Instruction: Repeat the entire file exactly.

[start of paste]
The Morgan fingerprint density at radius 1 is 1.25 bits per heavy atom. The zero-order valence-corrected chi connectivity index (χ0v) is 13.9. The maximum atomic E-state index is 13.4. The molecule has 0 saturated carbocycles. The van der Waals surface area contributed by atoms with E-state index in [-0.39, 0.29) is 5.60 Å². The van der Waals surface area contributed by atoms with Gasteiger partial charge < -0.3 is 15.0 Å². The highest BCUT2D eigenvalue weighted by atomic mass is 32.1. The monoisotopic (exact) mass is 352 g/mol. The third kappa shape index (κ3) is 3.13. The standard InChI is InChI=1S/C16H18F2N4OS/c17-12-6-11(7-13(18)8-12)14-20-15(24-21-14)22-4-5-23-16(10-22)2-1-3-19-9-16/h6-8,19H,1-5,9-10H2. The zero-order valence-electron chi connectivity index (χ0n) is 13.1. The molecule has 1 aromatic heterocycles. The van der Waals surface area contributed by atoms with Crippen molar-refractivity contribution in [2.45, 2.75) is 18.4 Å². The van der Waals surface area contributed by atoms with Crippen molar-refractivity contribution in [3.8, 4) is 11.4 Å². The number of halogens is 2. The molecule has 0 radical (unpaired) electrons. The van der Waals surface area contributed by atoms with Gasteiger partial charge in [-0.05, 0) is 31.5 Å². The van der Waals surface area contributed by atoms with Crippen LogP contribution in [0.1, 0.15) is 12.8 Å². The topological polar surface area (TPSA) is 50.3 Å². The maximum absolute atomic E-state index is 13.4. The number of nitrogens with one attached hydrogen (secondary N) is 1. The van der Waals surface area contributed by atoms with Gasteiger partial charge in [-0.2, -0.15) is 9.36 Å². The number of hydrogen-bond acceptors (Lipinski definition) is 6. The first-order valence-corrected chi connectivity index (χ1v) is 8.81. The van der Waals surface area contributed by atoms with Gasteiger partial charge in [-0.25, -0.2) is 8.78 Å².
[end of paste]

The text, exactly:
The Morgan fingerprint density at radius 1 is 1.25 bits per heavy atom. The zero-order valence-corrected chi connectivity index (χ0v) is 13.9. The maximum atomic E-state index is 13.4. The molecule has 0 saturated carbocycles. The van der Waals surface area contributed by atoms with E-state index in [-0.39, 0.29) is 5.60 Å². The van der Waals surface area contributed by atoms with Gasteiger partial charge < -0.3 is 15.0 Å². The highest BCUT2D eigenvalue weighted by atomic mass is 32.1. The monoisotopic (exact) mass is 352 g/mol. The third kappa shape index (κ3) is 3.13. The standard InChI is InChI=1S/C16H18F2N4OS/c17-12-6-11(7-13(18)8-12)14-20-15(24-21-14)22-4-5-23-16(10-22)2-1-3-19-9-16/h6-8,19H,1-5,9-10H2. The zero-order valence-electron chi connectivity index (χ0n) is 13.1. The molecule has 1 aromatic heterocycles. The van der Waals surface area contributed by atoms with Crippen molar-refractivity contribution in [2.45, 2.75) is 18.4 Å². The van der Waals surface area contributed by atoms with Crippen molar-refractivity contribution in [3.8, 4) is 11.4 Å². The number of halogens is 2. The molecule has 0 radical (unpaired) electrons. The van der Waals surface area contributed by atoms with Gasteiger partial charge in [-0.05, 0) is 31.5 Å². The van der Waals surface area contributed by atoms with Crippen LogP contribution in [0.1, 0.15) is 12.8 Å². The topological polar surface area (TPSA) is 50.3 Å². The maximum absolute atomic E-state index is 13.4. The number of nitrogens with one attached hydrogen (secondary N) is 1. The van der Waals surface area contributed by atoms with Gasteiger partial charge in [-0.2, -0.15) is 9.36 Å². The number of hydrogen-bond acceptors (Lipinski definition) is 6. The first-order valence-corrected chi connectivity index (χ1v) is 8.81. The van der Waals surface area contributed by atoms with Gasteiger partial charge in [-0.25, -0.2) is 8.78 Å².